Twin challenge

Honda's latest Africa Twin is a tall order of a dual-purpose bike

The Africa Twin is tall, but also light and well-balanced.
The Africa Twin is tall, but also light and well-balanced.ST PHOTO: KUA CHEE SIONG

There are two challenges facing any rider who decides to straddle Honda's new Africa Twin.

The first is to do justice to this true-blue adventure bike. Built on a "go anywhere" motto, with Paris- Dakar DNA flowing through its tubes, this bike is created with enough verve to conquer towering sand dunes, narrow rock-strewn trails and knee-deep water with mushy mud below.

Also, most riders in Singapore will tackle only numerous speed bumps, rippled tarmac that is getting more common here and occasional stretches of "water ponding".

The second challenge is to plant both feet flat on the ground when seated squarely in the saddle. I am 1.75m tall and this bike keeps me on my toes.

At traffic lights, any attempt to plant a foot squarely on the tarmac will see me doing the dirt bike tilt, where my hips slide to the side of the seat.


    Price: From $21,000 without COE and insurance

    Engine: 998cc 8-valve inline-2

    Transmission: Six-speed manual, chain-drive

    Power: 95bhp at 7,500rpm

    Torque: 98Nm at 6,000rpm

    0-100kmh: Under five seconds (estimated)

    Top speed: 222kmh

    Fuel consumption: 4.6 litres/ 100km

    Agent: Boon Siew Singapore

Honda will justify this lofty ride height by highlighting the generous ground clearance (250mm) required by adventure bikes and even point to the adjustable seat height it has provided. But, at 850mm, I am already at the lower of the two settings. Twisting the dial on the hydraulic preload adjuster will lift the seat by another 20mm.

Thankfully, the ungainly posture at the traffic lights is forgotten as soon as the lights turn green and you let out the clutch. The tall bike immediately becomes light and well-balanced as you settle into the comfortable saddle and enjoy the camel's view ahead.

The Africa Twin's slim waist, thanks to a petrol tank that tapers nicely into the seat, gives your thighs a secure grip; and balance becomes effortless.

Twist the throttle and the liquid- cooled, four-stroke parallel-twin engine thrums effortlessly to pull the big bike away from traffic. It may not do so with the ferocity of a superbike, but then it is not engineered to break 0-100kmh records. After all, this bike is Honda's long-awaited successor to the XRV750, the road-going sibling of the rally-bred NXR750, which won the Paris-Dakar rally four times in the 1980s.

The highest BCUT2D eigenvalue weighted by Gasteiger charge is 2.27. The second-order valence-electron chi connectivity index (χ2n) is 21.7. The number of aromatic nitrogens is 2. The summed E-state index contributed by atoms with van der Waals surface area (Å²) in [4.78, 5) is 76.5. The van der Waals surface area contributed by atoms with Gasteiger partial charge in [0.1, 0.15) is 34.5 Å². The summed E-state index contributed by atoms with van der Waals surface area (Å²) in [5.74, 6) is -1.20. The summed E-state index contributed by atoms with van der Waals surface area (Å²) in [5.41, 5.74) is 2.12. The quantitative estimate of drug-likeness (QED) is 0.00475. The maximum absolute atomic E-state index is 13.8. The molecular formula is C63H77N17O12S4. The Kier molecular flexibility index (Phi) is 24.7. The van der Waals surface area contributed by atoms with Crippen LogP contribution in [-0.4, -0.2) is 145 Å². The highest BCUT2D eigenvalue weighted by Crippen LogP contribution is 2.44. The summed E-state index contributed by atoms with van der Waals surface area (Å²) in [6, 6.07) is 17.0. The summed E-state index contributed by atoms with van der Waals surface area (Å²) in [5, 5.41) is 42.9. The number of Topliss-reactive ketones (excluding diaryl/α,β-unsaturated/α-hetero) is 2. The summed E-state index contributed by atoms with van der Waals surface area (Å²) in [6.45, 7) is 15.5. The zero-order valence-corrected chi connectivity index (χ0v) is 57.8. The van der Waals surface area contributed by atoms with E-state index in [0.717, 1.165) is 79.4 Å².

The Africa Twin is geared more for energetic torque that gets you out of trouble over unpredictable terrain than for outright speed that gets you into trouble with the law. Just in case your right wrist gets a little too ambitious, the bike is equipped with anti-lock braking system to provide stability.

Its six-speed constant mesh manual transmission is very accommodating in city traffic. Prefer to stay in third in anticipation of the fast-approaching red light? No problem. Twist the throttle in sixth to overtake? No problem.

Honda also has a dual-clutch transmission version, where the gear changes are handled by the bike's electronic brain, much like an automatic gearbox in cars. This version was not available for a test ride.

Both versions are priced similarly from $21,000 (without COE), with 24 months extended warranty or 30,000km, whichever comes first, for bikes purchased from Boon Siew Singapore or authorised dealers this year.

In fact, Boon Siew has done its homework. Recognising that most riders of such bikes in Singapore use them mainly for comfortable touring, it has a wide range of equipment on offer: side panniers, top boxes, main stand, crash guards and even spotlights. It even has a low-seat option for customers, where some sacrifice on the padding lowers the seat to 820mm.

That said, it is still the wild that calls to this motorcycle. Put on knobbly tyres, slip on some hardcore riding gear, turn off the traction control and head into the dirt. Now that would be a challenge the Africa Twin will be up for. Are you?

•The writer is an occasional contributor to Life Motoring.

A version of this article appeared in the print edition of The Straits Times on April 30, 2016, with the headline 'Twin challenge'. Print Edition | Subscribe